For many years, seeing an octopus during a dive was a dream. Something I hoped would happen each time I went diving. And until very recently, I was left with a dream uncompleted. It was in Dominican Republic that I saw my first and only octopus so far and got the chance to admire it hiding against a rock and upon noticing us watching, swimming away to another hiding place.
Octopuses are absolutely amazing. From changing colors to shapes, camouflaging as another species such as a lion fish, a flounder, a sea snake or a rock… they are masters of disguise. There has been a dozen documentaries, if not more, mentioning how intelligent these animals are. From hunting in association with another species, using coconut or clam shells to hide from predators, octopuses are extremely resourceful. I remember seeing one in an aquarium where the octopus had to open a vial in order to get its meal. It had been trained to understand the problem but it had been a surprising experience to see such a creature using its tentacles to open the vial and show such intelligence.
This was also when I learned that octopuses die soon after mating and that female octopuses will stop feeding to take care of their eggs. Their only goal after laying eggs is to keep them ventilated and protect them from predators. A common octopus has an average life of three to five years and dies a few months after mating.
The mating ritual is also something extremely interesting: out of their eight tentacles, one is modified for the male octopus and called the hectocotylus. It’s stocked with sperm and while some species insert the arm in the oviduct of the female, in other cases the male takes off the arm and gives it to the female. I’m not sure if that system exists in other species but I find it an amusing peculiarity. Reproduction has only been studied on a few species, however, so we do not know much about them. It does not seem that octopus fights for dominance like cuttlefish, and so far few species, such as the giant Pacific octopus, display a courtship behavior by changing color and skin texture.
There are currently over 70 species of octopuses in the world, with most species’ statuses being of ‘least concern’ or not having been assessed due to deficient data based on the International Union for Conservation of Nature (IUCN). They are mollusks and do not have a skeleton. Octopuses, like every other mollusk, lack hemoglobin but rely on hemocyanin to transport oxygen, which shows by them having blue blood. However, they are the only mollusks which are bilaterally symmetric.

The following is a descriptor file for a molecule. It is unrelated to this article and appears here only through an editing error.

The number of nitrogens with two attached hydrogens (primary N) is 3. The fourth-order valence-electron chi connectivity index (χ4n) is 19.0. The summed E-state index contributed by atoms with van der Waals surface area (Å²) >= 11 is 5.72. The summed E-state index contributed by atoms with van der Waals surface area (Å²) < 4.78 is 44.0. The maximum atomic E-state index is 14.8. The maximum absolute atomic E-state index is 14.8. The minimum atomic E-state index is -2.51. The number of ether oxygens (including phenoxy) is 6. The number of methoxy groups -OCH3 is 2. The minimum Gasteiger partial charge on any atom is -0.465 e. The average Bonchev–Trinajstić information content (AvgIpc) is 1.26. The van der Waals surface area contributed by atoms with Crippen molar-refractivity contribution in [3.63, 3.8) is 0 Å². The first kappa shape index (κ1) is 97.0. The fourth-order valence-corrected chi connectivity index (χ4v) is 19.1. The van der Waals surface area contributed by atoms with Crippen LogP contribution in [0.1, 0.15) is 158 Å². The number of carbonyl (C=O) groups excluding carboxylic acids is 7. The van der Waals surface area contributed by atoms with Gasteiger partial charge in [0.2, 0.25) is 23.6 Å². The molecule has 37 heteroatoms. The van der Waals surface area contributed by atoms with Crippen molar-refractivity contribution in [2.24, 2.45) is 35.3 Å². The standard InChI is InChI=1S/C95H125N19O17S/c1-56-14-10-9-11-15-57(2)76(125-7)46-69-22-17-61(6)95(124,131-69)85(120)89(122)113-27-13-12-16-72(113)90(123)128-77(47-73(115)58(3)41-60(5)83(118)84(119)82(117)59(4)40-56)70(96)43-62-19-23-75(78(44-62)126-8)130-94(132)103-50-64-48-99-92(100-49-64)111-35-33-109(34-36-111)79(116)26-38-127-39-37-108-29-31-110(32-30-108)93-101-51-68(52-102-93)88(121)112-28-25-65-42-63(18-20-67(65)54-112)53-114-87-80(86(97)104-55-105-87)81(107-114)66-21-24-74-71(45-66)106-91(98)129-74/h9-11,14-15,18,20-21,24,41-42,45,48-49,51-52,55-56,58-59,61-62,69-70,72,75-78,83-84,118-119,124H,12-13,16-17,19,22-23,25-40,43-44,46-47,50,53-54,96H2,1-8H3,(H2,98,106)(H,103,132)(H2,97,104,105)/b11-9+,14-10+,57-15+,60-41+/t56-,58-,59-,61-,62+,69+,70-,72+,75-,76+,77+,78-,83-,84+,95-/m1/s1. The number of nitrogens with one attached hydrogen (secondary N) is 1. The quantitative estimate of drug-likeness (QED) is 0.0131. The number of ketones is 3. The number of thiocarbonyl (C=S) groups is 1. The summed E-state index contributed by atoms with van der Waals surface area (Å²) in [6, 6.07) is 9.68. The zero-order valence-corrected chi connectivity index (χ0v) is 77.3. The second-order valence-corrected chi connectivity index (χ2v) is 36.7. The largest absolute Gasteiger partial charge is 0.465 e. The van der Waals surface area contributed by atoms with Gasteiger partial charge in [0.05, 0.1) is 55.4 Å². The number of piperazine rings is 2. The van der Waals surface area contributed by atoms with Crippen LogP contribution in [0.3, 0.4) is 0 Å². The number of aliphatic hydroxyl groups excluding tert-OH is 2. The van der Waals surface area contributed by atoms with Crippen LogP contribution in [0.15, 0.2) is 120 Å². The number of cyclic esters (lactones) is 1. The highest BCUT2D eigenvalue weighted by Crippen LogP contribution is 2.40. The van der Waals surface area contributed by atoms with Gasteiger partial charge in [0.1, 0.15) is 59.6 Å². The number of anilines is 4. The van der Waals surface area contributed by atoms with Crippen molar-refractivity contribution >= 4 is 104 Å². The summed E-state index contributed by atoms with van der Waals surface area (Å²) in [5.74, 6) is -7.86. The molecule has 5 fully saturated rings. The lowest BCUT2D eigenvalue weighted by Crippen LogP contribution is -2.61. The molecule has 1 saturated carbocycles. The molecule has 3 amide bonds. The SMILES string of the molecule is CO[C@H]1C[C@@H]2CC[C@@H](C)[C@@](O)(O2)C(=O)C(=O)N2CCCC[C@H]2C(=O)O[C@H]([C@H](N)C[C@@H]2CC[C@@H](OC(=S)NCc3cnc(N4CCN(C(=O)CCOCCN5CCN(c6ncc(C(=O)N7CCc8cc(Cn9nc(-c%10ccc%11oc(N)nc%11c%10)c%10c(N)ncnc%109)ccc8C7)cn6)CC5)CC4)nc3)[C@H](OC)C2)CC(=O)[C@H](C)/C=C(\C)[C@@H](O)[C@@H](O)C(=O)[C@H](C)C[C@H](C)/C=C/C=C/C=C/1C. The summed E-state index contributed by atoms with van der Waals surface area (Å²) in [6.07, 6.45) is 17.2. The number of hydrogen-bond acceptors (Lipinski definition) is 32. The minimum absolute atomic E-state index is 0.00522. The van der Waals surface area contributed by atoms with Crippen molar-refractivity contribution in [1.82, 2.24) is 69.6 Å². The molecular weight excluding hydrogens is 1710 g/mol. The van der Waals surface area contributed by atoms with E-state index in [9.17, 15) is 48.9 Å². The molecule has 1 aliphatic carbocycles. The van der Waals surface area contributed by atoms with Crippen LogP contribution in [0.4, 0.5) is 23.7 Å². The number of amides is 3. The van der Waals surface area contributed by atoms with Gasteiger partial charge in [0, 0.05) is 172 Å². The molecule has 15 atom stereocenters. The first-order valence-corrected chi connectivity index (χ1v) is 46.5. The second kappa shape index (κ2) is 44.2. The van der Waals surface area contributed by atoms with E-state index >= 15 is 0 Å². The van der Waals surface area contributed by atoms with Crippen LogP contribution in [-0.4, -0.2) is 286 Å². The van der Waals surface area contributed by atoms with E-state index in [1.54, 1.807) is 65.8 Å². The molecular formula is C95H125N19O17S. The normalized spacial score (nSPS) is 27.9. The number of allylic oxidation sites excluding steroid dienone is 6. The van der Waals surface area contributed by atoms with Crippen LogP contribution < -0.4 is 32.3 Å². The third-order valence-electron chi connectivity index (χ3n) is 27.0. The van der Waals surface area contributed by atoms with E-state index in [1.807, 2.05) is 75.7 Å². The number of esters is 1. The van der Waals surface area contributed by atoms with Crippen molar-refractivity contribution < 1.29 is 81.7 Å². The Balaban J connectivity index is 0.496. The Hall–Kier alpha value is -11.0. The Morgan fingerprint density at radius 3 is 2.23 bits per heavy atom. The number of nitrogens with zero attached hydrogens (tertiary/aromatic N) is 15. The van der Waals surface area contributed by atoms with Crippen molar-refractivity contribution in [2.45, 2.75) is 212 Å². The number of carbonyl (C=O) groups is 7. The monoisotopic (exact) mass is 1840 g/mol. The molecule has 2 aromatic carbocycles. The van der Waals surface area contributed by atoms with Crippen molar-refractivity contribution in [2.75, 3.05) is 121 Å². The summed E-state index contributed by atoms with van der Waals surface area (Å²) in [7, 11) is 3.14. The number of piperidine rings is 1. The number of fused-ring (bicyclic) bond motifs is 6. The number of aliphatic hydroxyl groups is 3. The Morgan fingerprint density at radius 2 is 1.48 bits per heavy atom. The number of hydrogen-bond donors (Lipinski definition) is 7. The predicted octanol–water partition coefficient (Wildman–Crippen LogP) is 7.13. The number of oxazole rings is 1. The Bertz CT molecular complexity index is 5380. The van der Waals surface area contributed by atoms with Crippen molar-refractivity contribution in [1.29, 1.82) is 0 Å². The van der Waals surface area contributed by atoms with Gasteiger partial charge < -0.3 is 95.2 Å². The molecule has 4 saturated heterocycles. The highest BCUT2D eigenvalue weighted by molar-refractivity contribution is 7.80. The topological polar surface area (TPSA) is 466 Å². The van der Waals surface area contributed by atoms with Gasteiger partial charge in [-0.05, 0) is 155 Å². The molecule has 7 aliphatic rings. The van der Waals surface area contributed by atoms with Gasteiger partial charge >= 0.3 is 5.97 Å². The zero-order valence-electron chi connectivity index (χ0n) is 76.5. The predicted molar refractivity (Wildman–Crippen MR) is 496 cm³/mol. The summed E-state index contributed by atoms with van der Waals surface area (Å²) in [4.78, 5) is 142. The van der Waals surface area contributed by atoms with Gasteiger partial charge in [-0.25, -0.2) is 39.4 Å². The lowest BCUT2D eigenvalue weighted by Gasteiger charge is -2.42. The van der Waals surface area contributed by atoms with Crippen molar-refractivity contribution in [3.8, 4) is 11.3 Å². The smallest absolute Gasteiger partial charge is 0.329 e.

Thanks to their lack of skeleton, octopuses are able to squeeze into the tiniest cracks and hunt for crabs or fishes. While this ability allows them to hide from most predators, octopuses are still threatened by other fish that are also adapted to living inside the cracks of the rocks, such as congers and moray eels. One of their way of protecting themselves is through the projection of ink, allowing them to temporarily blind their predators and flee. In case one of their arms get eaten, it can regrow – just like the tail of a lizard!
Octopus can swim as fast as 40 km per hour or almost 25 miles per hour even if most of the time they slither across the seabed. The underside of their tentacles is covered in suckers, with about 240 suckers per tentacle for a common octopus. Their suckers aren’t just for them to cling to something; they can be used to lift heavy objects, with one large single sucker being able to hold up to 13 kg or 35 lbs! As a comparison, an average human can lift about 30 kg or 70 lbs with one hand. The octopus’ suckers can move individually and are also a way for the octopus to feel their environment, whether by touch or by picking up chemical signals.
I think that the most amazing feature of an octopus is its ability to change both color and skin texture. To witness it first hand is plain hypnotic. One second there’s nothing but a coral in front of you and the next the octopus looks all smooth and clear colored instead of where the corral was at – it’s almost like seeing a new creature. That’s not something you see every day. It’s like we struggle to comprehend it when we see it; or at least that’s how it felt like for me. After all, most animals we encounter don’t have that ability. And even if anoles and chameleons also have the ability to change color, they aren’t able to also change shape – that’s also quite something to see. An octopus with its tentacles spread around it and the one all curled up against a rock clearly don’t take up the same space and seeing it unfurl right before you is amazing.
Cuttlefish and squids also have the ability to change color and I’m hoping I’ll get the chance to see that for myself. Experiencing it once only made me want to encounter an octopus again – to see their camouflage, to see their special way of moving across the seabed before suddenly taking off and swimming away.
I find octopus fascinating and, considering how intelligent they are, I wonder if they have the ability of self-recognition. Currently, nine species have passed the mirror test, with two of them being marine animals: bottlenose dolphins and orca whales. And the manta rays are also promising candidates as they showed great interest in their reflection and didn’t try to socially interact with it. However, the last part of the test that involves using marks on the animal and studying its reaction to it has not yet been done. Who knows? Maybe octopus will be the next animal to join the list …
Written for 7SEAS blog by Aliénor Stahl
Aliénor is currently completing her Master 2 in France on the biology of ecosystems.
She is passionate about marine biology and started diving when she was 12 years old.